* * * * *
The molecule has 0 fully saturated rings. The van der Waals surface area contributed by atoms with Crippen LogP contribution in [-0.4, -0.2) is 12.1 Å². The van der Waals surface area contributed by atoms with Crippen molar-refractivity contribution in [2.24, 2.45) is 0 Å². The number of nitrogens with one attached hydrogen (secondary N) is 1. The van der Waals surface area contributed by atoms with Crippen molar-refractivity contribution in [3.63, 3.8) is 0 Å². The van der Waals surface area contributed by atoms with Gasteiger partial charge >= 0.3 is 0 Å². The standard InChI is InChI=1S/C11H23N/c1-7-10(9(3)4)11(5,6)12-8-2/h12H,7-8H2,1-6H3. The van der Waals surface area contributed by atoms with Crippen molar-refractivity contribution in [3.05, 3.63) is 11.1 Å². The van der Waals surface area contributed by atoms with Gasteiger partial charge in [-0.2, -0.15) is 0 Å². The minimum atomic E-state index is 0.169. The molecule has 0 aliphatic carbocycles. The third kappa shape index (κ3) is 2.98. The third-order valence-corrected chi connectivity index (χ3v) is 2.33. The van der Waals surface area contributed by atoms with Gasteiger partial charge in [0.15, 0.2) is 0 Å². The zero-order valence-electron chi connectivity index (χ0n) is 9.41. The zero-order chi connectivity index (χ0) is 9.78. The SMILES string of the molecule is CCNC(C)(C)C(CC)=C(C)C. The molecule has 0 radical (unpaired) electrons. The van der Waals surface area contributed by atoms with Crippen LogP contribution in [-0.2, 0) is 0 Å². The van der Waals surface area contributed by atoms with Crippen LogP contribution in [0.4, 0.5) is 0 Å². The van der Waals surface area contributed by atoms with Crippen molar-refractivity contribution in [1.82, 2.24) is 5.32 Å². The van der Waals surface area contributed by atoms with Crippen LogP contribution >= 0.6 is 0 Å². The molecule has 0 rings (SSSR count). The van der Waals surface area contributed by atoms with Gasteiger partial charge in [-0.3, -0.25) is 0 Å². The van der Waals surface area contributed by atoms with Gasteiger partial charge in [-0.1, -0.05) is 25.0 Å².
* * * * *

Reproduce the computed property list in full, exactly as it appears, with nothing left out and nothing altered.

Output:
The molecule has 0 fully saturated rings. The van der Waals surface area contributed by atoms with Crippen LogP contribution in [-0.4, -0.2) is 12.1 Å². The van der Waals surface area contributed by atoms with Crippen molar-refractivity contribution in [2.24, 2.45) is 0 Å². The number of nitrogens with one attached hydrogen (secondary N) is 1. The van der Waals surface area contributed by atoms with Crippen molar-refractivity contribution in [3.63, 3.8) is 0 Å². The van der Waals surface area contributed by atoms with Gasteiger partial charge >= 0.3 is 0 Å². The standard InChI is InChI=1S/C11H23N/c1-7-10(9(3)4)11(5,6)12-8-2/h12H,7-8H2,1-6H3. The van der Waals surface area contributed by atoms with Crippen molar-refractivity contribution in [3.05, 3.63) is 11.1 Å². The van der Waals surface area contributed by atoms with Gasteiger partial charge in [-0.2, -0.15) is 0 Å². The minimum atomic E-state index is 0.169. The molecule has 0 aliphatic carbocycles. The third kappa shape index (κ3) is 2.98. The third-order valence-corrected chi connectivity index (χ3v) is 2.33. The van der Waals surface area contributed by atoms with Gasteiger partial charge in [0.15, 0.2) is 0 Å². The zero-order valence-electron chi connectivity index (χ0n) is 9.41. The zero-order chi connectivity index (χ0) is 9.78. The SMILES string of the molecule is CCNC(C)(C)C(CC)=C(C)C. The molecule has 0 radical (unpaired) electrons. The van der Waals surface area contributed by atoms with Crippen LogP contribution in [-0.2, 0) is 0 Å². The van der Waals surface area contributed by atoms with Crippen LogP contribution in [0.4, 0.5) is 0 Å². The van der Waals surface area contributed by atoms with Crippen molar-refractivity contribution in [1.82, 2.24) is 5.32 Å². The van der Waals surface area contributed by atoms with Crippen LogP contribution >= 0.6 is 0 Å². The molecule has 0 rings (SSSR count). The van der Waals surface area contributed by atoms with Gasteiger partial charge in [-0.3, -0.25) is 0 Å². The van der Waals surface area contributed by atoms with Gasteiger partial charge in [-0.1, -0.05) is 25.0 Å².